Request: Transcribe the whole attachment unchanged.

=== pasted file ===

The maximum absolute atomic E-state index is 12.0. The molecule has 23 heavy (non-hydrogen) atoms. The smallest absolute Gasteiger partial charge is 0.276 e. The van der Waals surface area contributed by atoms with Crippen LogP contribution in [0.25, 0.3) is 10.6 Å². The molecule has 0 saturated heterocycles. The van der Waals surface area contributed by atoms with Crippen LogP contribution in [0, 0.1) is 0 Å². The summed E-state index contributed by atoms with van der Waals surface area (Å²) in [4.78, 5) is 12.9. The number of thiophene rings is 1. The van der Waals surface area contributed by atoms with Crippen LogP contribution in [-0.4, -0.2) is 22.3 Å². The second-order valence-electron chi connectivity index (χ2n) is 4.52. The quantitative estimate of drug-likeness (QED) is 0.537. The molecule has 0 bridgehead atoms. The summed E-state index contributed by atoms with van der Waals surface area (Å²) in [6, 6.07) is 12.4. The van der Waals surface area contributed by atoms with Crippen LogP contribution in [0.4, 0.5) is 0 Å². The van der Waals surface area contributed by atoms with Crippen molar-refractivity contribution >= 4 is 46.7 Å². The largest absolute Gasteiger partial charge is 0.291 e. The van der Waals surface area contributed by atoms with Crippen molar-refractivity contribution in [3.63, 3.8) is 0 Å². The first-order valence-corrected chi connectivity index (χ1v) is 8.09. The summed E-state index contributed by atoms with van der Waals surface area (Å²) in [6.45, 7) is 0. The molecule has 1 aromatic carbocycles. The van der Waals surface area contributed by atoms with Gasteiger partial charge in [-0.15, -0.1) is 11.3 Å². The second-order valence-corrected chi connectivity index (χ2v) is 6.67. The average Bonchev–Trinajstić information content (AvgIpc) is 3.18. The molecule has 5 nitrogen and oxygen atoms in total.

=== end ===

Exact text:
The maximum absolute atomic E-state index is 12.0. The molecule has 23 heavy (non-hydrogen) atoms. The smallest absolute Gasteiger partial charge is 0.276 e. The van der Waals surface area contributed by atoms with Crippen LogP contribution in [0.25, 0.3) is 10.6 Å². The molecule has 0 saturated heterocycles. The van der Waals surface area contributed by atoms with Crippen LogP contribution in [0, 0.1) is 0 Å². The summed E-state index contributed by atoms with van der Waals surface area (Å²) in [4.78, 5) is 12.9. The number of thiophene rings is 1. The van der Waals surface area contributed by atoms with Crippen LogP contribution in [-0.4, -0.2) is 22.3 Å². The second-order valence-electron chi connectivity index (χ2n) is 4.52. The quantitative estimate of drug-likeness (QED) is 0.537. The molecule has 0 bridgehead atoms. The summed E-state index contributed by atoms with van der Waals surface area (Å²) in [6, 6.07) is 12.4. The van der Waals surface area contributed by atoms with Crippen LogP contribution in [0.4, 0.5) is 0 Å². The van der Waals surface area contributed by atoms with Crippen molar-refractivity contribution >= 4 is 46.7 Å². The largest absolute Gasteiger partial charge is 0.291 e. The van der Waals surface area contributed by atoms with Crippen molar-refractivity contribution in [3.63, 3.8) is 0 Å². The first-order valence-corrected chi connectivity index (χ1v) is 8.09. The summed E-state index contributed by atoms with van der Waals surface area (Å²) in [6.45, 7) is 0. The molecule has 1 aromatic carbocycles. The van der Waals surface area contributed by atoms with Gasteiger partial charge in [-0.15, -0.1) is 11.3 Å². The second-order valence-corrected chi connectivity index (χ2v) is 6.67. The average Bonchev–Trinajstić information content (AvgIpc) is 3.18. The molecule has 5 nitrogen and oxygen atoms in total.